Customers sign up, may or may not pay a customization or setup fee, and then pay for the software on a monthly, quarterly or yearly basis—much as they pay for any other business service.
Pricing is often variable based on how much service the customer consumes, allowing the commitment to expand or contract as business conditions dictate.
Another appealing aspect of software as a service (SaaS) is that its generally hosted, eliminating the need for an IT infrastructure and allowing the application to be accessed from anywhere over the Internet.
Also, there are no routine updates to purchase and security is someone elses problem—usually a someone more qualified and better equipped than the customer to deal with the threats.
These technical reasons may make SaaS superior to traditional software installed at the customers site, but its in the area of finance where this superiority takes on a moral dimension.
Why? Because as most enterprise software is sold, the customer makes a huge upfront payment and then loses leverage over the vendor. SaaS, however, places customers and vendors interest squarely together and gives back to the customer the power usually granted to those with the power to write checks and withhold payments.
If the service doesnt meet either partys needs or the customers requirements change, the relationship can be severed on short notice and generally without penalty.
It may not be easy switching from one vendors SaaS to another, but it generally is possible. This keeps SaaS vendors competitive with traditional software and with each other.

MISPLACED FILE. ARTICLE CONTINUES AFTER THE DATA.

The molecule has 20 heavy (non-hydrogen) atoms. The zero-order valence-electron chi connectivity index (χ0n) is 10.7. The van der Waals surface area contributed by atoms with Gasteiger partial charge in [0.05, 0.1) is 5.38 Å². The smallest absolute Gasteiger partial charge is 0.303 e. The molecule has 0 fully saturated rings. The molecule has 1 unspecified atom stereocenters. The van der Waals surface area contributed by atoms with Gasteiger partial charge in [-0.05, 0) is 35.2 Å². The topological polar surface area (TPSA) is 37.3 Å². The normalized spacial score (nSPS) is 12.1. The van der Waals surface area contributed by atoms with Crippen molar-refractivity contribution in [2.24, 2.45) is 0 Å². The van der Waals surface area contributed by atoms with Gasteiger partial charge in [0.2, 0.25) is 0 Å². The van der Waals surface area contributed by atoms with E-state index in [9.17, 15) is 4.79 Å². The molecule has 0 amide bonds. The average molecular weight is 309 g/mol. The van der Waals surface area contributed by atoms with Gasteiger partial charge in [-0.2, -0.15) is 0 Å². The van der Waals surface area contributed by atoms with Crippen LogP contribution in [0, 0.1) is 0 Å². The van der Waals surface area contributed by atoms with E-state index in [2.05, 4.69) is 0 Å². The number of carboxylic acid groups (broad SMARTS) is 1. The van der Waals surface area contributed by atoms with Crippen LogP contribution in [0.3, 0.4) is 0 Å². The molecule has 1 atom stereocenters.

All of these things mean that customers win.
In the “pay upfront model, too many enterprise-software vendors are focused too much on closing sales and not enough on forming happy customer relationships. Yes, you need happy customers to make sales, but how many really happy Oracle or Computer Associates customers do you know?
Wall Street has become habituated—in the addictive-disorder sense—to the ever-increasing quarterly revenues generated by the large upfront payments many enterprise vendors extract from their customers, often months before the application actually becomes useful to them.
These vendors are strongly incentivized to sign contracts, sometimes with little regard for what happens next. That gives the vendor way too much power and creates companies that are “customer-focused” mostly to the extent that theyre focused on getting contracts signed before the end of the quarter,
In the SaaS model, most revenue trickles in but has the benefit of being predictable for the vendor, just as the expense is predictable for the customer.
This doesnt generate the exciting quarterly sales increases that Wall Street likes to see, but it does bring a consistency to the financials that warms the hearts of many investors.
Most importantly, the SaaS model makes satisfying customers—existing customers—the vendors most important priority. A customer is important every day, not just when they are about to cut the occasional, very large check.
Failing a customer means losing that customer either immediately or very soon, thanks to a much lower lock-in than traditional enterprise software companies enjoy.
All of this empowers customers and frightens many old-line enterprise vendors. But even though I dont expect SaaS to become the dominant delivery mechanism for enterprise apps, we are already seeing vendors responding to the challenges of customers demanding better value and more accountability from their vendors.
And while this is painful for vendors, over time they will adapt (or perish) and a better—more truly customer-focused—industry will result. And thats good for everyone.